|Publication number||US4425479 A|
|Application number||US 06/350,747|
|Publication date||Jan 10, 1984|
|Filing date||Feb 22, 1982|
|Priority date||Feb 22, 1982|
|Publication number||06350747, 350747, US 4425479 A, US 4425479A, US-A-4425479, US4425479 A, US4425479A|
|Inventors||Leon H. Dubner, Gene R. Spiller|
|Original Assignee||Leon H. Dubner|
|Export Citation||BiBTeX, EndNote, RefMan|
|Referenced by (26), Classifications (6), Legal Events (7)|
|External Links: USPTO, USPTO Assignment, Espacenet|
This invention relates to telecommunication systems. More particularly, this invention relates to devices which may be connected to existing single line or multi-line telephone systems to announce to a "passive" party the completion of a telephone call hold interval instituted by the "active" party.
Presently, there exist many devices which may be incorporated in or retrofitted to single line or multi-line telephone systems to facilitate the ease of operating the same. Probably the most common such device in the "hold button" which permits the telephone caller to place the party to whom he is talking "on hold," thereby enabling the caller to anwser another line or another telephone without disconnecting the call which is on hold. Unfortunately, it often occurs that the telephone caller (the active party) temporarily forgets that he has placed the other party (the passive party) on hold thereby forcing the passive party to remain on the line for an uncomfortable period of time. After the passive party becomes distraught at having been put on hold for an uncomfortable period of time, the call is terminated before the active party remembers to return to the line. Obviously, in a business environment, such aggravation and loss of business cannot be tolerated.
The most common solution to the above-mentioned problems of placing a party on hold has been to "wink" the line button such that the active party will be continuously reminded that he has placed the passive party on hold. Unfortunately, a preoccupied active party quickly ignores or overlooks the winking of the line button.
Another attempt to overcome the disadvantage of having the hold capability has been to interconnect the telephone system with a source of music such that the passive party hears the music during the call hold interval. Hopefully, the soothing music distracts the passive party such that the passive party forgets how long he has been holding on the line. However, it sometimes occurs that the passive party becomes interested in a particular song or an announcement, only to be interrupted when the active party returns to the line.
Because of the aforementioned disadvantages of a call hold condition, it has been submitted to provide the passive party with a device which permits himself to place the active party on hold and to leave the active party on hold until he has returned to the line. One such device is disclosed in U.S. Pat. No. 2,506,279 issued to H. C. Rowe. The Rowe device teaches a sound actuated signal device including a housing for supporting the handset of a telephone such that, when the passive party is placed on hold, the passive party places the handset on the device. When the active party returns to the line and speaks into the line, a voice detection circuit contained within the housing senses such voice communication and actuates an indicator light indicating to the passive party that the active party has returned to the line.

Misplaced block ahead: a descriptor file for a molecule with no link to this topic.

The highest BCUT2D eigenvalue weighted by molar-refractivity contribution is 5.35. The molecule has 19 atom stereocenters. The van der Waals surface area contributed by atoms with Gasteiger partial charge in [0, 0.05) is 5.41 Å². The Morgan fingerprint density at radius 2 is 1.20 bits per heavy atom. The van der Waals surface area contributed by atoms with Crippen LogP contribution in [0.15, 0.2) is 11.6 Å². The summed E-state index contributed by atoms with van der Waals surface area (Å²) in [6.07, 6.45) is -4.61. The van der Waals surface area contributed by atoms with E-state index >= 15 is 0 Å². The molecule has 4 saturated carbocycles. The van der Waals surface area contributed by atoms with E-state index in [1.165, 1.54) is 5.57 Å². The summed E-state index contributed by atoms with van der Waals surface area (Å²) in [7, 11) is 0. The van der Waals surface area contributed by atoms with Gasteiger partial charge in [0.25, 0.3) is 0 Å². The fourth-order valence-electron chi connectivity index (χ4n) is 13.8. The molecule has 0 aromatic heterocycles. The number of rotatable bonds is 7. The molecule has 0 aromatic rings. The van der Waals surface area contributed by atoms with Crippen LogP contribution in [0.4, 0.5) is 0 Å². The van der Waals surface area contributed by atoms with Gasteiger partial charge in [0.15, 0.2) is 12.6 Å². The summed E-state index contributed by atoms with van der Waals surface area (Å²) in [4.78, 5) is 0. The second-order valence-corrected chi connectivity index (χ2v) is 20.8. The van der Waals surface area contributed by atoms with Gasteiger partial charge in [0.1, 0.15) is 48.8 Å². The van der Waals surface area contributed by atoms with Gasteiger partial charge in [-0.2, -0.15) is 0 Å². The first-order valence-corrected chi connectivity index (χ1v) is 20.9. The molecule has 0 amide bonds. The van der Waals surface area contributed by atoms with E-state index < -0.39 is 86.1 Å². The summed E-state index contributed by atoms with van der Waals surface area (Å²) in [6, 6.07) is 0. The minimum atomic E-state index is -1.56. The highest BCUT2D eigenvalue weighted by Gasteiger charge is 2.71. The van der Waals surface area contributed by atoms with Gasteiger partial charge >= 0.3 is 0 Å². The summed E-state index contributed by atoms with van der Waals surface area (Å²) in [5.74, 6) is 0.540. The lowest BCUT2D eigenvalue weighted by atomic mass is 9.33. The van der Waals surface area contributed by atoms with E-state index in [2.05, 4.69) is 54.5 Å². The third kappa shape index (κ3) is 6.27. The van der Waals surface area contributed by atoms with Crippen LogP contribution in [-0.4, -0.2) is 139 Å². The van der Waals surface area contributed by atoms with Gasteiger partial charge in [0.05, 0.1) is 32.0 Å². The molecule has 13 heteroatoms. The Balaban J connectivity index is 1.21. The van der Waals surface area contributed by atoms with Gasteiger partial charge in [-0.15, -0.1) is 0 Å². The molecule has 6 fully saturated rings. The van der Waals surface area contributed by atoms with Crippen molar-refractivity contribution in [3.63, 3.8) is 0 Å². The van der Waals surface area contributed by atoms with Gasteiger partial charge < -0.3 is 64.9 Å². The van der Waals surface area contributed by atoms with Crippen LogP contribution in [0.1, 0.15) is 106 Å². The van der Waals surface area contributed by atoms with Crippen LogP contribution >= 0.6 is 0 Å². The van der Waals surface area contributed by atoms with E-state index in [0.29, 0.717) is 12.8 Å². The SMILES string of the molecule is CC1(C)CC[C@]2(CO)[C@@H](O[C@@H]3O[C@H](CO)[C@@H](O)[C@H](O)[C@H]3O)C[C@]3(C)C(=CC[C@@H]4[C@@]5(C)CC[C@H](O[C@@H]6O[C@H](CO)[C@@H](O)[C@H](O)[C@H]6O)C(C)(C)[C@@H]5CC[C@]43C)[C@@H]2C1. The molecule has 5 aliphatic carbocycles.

U.S. Pat. No. 3,961,142 issued to Caffine teaches a very similar device which includes the added feature of automatically detecting the call hold condition. Although the Caffine device eliminates the need for manually detecting the call hold condition (placing the handset on the housing), the attendant complexities and the resulting cost of incorporating such an automatic circuit into the circuitry of a multi-line key telephone renders the Caffine device unsuitable for many applications by many owners of key telephone systems. Moreover, the Caffine device is largely unusable in that the great majority of key telephone systems are owned and seviced by public utility corporations which prohibit such devices from being incorporated into their own equipment.
Therefore it is an object of this invention to provide an apparatus which overcomes the aforementioned inadequacies of the prior art devices and provides an improvement which is a significant contribution to the telecommunication art.
Another object of this invention is to provide an apparatus for enabling a passive party who has been put on hold by an active party to place the active party also on hold and to return to the line immediately when the active party returns to the line.
Another object of this invention is to provide an apparatus for announcing to the active party that the annunciation signal has been activated and sent to the passive party.
Another object of this invention is to provide an apparatus for instituting the annunciation signal at each successive instance in which the active party makes a voice communication into his handset enabling the active party to announce to the passive party that the call hold interval, with respect to himself, has existed for an uncomfortably long period of time.